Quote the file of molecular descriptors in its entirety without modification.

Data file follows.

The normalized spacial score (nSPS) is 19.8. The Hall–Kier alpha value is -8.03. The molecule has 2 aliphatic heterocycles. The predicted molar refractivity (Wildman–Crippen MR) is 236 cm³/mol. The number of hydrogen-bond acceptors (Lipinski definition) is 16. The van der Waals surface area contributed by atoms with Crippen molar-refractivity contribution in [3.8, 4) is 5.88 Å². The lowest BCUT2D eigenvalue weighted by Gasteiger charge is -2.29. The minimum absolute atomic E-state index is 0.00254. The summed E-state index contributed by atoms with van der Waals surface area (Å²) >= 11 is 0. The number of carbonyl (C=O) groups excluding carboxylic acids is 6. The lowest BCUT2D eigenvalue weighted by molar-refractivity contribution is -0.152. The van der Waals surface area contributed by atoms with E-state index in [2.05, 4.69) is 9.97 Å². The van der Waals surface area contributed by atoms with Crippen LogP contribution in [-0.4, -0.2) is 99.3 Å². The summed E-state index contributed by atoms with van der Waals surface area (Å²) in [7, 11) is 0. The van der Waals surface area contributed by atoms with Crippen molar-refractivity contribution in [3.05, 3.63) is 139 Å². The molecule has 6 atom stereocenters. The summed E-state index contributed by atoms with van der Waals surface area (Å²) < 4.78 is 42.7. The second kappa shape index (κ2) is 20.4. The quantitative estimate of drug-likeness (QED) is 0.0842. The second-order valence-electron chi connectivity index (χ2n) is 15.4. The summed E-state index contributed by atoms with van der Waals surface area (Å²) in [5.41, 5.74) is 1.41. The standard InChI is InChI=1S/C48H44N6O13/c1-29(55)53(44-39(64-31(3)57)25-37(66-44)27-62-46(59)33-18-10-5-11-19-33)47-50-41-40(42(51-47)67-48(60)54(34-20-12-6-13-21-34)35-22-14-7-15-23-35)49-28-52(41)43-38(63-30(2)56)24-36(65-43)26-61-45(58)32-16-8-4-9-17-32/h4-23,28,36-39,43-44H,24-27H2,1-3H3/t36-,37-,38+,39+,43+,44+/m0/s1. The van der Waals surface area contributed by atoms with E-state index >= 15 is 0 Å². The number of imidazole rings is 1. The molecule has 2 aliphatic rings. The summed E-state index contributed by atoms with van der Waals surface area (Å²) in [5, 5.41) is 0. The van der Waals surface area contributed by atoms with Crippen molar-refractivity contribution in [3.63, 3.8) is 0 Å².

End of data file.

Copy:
The normalized spacial score (nSPS) is 19.8. The Hall–Kier alpha value is -8.03. The molecule has 2 aliphatic heterocycles. The predicted molar refractivity (Wildman–Crippen MR) is 236 cm³/mol. The number of hydrogen-bond acceptors (Lipinski definition) is 16. The van der Waals surface area contributed by atoms with Crippen molar-refractivity contribution in [3.8, 4) is 5.88 Å². The lowest BCUT2D eigenvalue weighted by Gasteiger charge is -2.29. The minimum absolute atomic E-state index is 0.00254. The summed E-state index contributed by atoms with van der Waals surface area (Å²) >= 11 is 0. The number of carbonyl (C=O) groups excluding carboxylic acids is 6. The lowest BCUT2D eigenvalue weighted by molar-refractivity contribution is -0.152. The van der Waals surface area contributed by atoms with E-state index in [2.05, 4.69) is 9.97 Å². The van der Waals surface area contributed by atoms with Crippen LogP contribution in [-0.4, -0.2) is 99.3 Å². The summed E-state index contributed by atoms with van der Waals surface area (Å²) in [7, 11) is 0. The van der Waals surface area contributed by atoms with Crippen molar-refractivity contribution in [3.05, 3.63) is 139 Å². The molecule has 6 atom stereocenters. The summed E-state index contributed by atoms with van der Waals surface area (Å²) < 4.78 is 42.7. The second kappa shape index (κ2) is 20.4. The quantitative estimate of drug-likeness (QED) is 0.0842. The second-order valence-electron chi connectivity index (χ2n) is 15.4. The summed E-state index contributed by atoms with van der Waals surface area (Å²) in [5.41, 5.74) is 1.41. The standard InChI is InChI=1S/C48H44N6O13/c1-29(55)53(44-39(64-31(3)57)25-37(66-44)27-62-46(59)33-18-10-5-11-19-33)47-50-41-40(42(51-47)67-48(60)54(34-20-12-6-13-21-34)35-22-14-7-15-23-35)49-28-52(41)43-38(63-30(2)56)24-36(65-43)26-61-45(58)32-16-8-4-9-17-32/h4-23,28,36-39,43-44H,24-27H2,1-3H3/t36-,37-,38+,39+,43+,44+/m0/s1. The van der Waals surface area contributed by atoms with E-state index >= 15 is 0 Å². The number of imidazole rings is 1. The molecule has 2 aliphatic rings. The summed E-state index contributed by atoms with van der Waals surface area (Å²) in [5, 5.41) is 0. The van der Waals surface area contributed by atoms with Crippen molar-refractivity contribution in [3.63, 3.8) is 0 Å².